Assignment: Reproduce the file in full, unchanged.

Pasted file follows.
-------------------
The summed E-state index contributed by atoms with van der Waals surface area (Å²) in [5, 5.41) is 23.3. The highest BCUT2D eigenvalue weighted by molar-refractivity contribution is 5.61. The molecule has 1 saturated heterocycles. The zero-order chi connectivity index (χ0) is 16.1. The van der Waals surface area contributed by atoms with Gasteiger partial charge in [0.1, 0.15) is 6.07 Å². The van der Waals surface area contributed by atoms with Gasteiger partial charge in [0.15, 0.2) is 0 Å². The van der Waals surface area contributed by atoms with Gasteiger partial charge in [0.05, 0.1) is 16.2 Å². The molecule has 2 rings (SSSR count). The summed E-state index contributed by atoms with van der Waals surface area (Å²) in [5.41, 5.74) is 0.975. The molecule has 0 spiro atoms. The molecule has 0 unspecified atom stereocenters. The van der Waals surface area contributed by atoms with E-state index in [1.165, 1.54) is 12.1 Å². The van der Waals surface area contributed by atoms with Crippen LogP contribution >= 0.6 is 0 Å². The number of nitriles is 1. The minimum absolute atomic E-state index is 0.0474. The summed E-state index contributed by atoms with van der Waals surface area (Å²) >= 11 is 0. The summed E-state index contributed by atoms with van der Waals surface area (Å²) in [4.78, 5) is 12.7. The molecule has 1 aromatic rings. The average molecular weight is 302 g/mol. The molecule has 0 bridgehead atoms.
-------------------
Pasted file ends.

The summed E-state index contributed by atoms with van der Waals surface area (Å²) in [5, 5.41) is 23.3. The highest BCUT2D eigenvalue weighted by molar-refractivity contribution is 5.61. The molecule has 1 saturated heterocycles. The zero-order chi connectivity index (χ0) is 16.1. The van der Waals surface area contributed by atoms with Gasteiger partial charge in [0.1, 0.15) is 6.07 Å². The van der Waals surface area contributed by atoms with Gasteiger partial charge in [0.15, 0.2) is 0 Å². The van der Waals surface area contributed by atoms with Gasteiger partial charge in [0.05, 0.1) is 16.2 Å². The molecule has 2 rings (SSSR count). The summed E-state index contributed by atoms with van der Waals surface area (Å²) in [5.41, 5.74) is 0.975. The molecule has 0 spiro atoms. The molecule has 0 unspecified atom stereocenters. The van der Waals surface area contributed by atoms with E-state index in [1.165, 1.54) is 12.1 Å². The van der Waals surface area contributed by atoms with Crippen LogP contribution >= 0.6 is 0 Å². The number of nitriles is 1. The minimum absolute atomic E-state index is 0.0474. The summed E-state index contributed by atoms with van der Waals surface area (Å²) >= 11 is 0. The summed E-state index contributed by atoms with van der Waals surface area (Å²) in [4.78, 5) is 12.7. The molecule has 1 aromatic rings. The average molecular weight is 302 g/mol. The molecule has 0 bridgehead atoms.